Though it has only 13 employees, an auto parts manufacturer in central Japan boasts a 50 percent share of the market for auto racing seats in Asia, and is regarded as one of the five biggest global brands.
"We are pursuing products that can make people excited when they are seated," says Mineo Takase, the president of Bride.
In mid-January, some 320,000 people flocked to the Tokyo Auto Salon held in Chiba Prefecture near Tokyo where Bride was among the companies showcasing their products. Many fans visited Bride's booth and tried its seats.
Bride is located in Aichi Prefecture, where major automaker Toyota Motor Corp. is also headquartered.
A lot of professional auto racers use Bride seats. Takeshi Tsuchiya, 44, is one of them.
"A driver can sense the condition of his car -- whether its wheels are about to slip or spin -- through its seating. The seating is an important part of the car, like a body part," says Tsuchiya.
"President Takase and I have been working on developing seats together for many years. I like how he is eager to create quality products."
Takase established the company in 1981 after working for a car dealer and a car parts trade house. Though there have been ups and downs, Bride has grown to have more than a 70 percent share of the domestic market for racing car seats.
"I love driving cars," says Takase, 65. "Young people craved for cool cars (at the time the company was established). There was a growing trend of customizing their own cars."
Takase's first product was similar to seating made in Europe which he sold at low prices. He broke the Europe-made seat into parts and copied how it was made, says Takase with a laugh.
The product sold well, he recalls.
Takase initially sold his products as off-brand goods, but decided to change that approach five years after the company was launched, when he saw only one out of 200 racing cars used Bride's seat at a racing event.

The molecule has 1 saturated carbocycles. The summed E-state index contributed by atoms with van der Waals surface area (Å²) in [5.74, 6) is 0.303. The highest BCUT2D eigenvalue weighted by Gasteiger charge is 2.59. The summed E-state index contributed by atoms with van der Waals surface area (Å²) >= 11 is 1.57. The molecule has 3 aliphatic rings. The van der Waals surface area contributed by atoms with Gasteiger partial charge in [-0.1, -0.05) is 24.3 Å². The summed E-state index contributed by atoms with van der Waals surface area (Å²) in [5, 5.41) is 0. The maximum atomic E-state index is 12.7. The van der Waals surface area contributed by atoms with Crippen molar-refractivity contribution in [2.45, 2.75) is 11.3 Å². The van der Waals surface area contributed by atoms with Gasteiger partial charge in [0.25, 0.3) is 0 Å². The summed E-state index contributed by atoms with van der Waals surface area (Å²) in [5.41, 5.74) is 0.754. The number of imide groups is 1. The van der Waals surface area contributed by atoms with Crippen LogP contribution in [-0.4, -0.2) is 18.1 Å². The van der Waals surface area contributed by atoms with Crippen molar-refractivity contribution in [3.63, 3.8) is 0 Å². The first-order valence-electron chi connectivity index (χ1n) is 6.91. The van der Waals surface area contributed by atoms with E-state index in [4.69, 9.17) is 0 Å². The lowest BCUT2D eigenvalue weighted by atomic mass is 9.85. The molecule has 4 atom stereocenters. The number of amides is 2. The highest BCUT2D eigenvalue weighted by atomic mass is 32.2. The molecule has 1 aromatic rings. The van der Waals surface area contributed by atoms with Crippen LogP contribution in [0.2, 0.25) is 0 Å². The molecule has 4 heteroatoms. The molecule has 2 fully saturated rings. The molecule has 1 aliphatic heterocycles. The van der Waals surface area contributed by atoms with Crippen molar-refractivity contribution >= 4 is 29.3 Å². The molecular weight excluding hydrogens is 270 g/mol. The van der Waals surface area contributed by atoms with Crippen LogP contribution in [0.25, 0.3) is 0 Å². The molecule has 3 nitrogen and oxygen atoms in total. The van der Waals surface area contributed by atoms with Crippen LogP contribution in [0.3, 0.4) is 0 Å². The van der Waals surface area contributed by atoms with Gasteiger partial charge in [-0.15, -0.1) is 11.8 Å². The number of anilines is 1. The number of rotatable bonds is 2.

"That was when I was made aware that I needed to show off the Bride brand so more people would recognize it," he recalls.
Takase began going to auto racing events across Japan every weekend and asking drivers for their opinion about his products to improve them, which resulted in more racers installing Bride seats in their cars.
Racers have begun to say, "Bride brings a win," according to the president.
A racing seat is called a "full bucket" seat, an important component that holds and protects the driver. Bride has amassed data regarding the body shapes of more than 1,000 professional and amateur drivers.
The company's business took a bad turn with the bursting of the bubble economy in the early 1990s.
Many Japanese young people's tendency to turn away from driving and the 2008 Lehman shock worsened the situation. Bride's sales plunged to 400 million yen ($3.5 million) in 2009 from 1.3 billion yen in 1994.
"We started to put more efforts into expanding customers," says Takase.
To expand sales channels, Bride employees visited parts wholesalers and explained features of its products in detail, while promoting them at major car goods stores.
As the company is small, all employees are supposed to do everything including product development, sales and maintenance.
The business is now on track again, and the firm produces 7,000 seats annually.
"High-quality seating does not cause backache...I want to create an ultimate seat that doesn't even make people feel like they are seated," Takase says.
Bride's seats are used not only in cars. They have also been installed as players' benches at the stadiums of two J-League first division soccer teams -- in February 2016 at Suita Stadium in Osaka Prefecture, the home of Gamba Osaka; and last June at Yamaha Stadium in Shizuoka Prefecture, the home field of Jubilo Iwata.
Bride hopes its seats will be used at even more stadiums, such as for rugby and basketball players as well as in the royal boxes at baseball stadiums.
Takase hopes that Bride will become emblematic of sport seats, and says he hopes to be a "chair craftsman" for the rest of his life.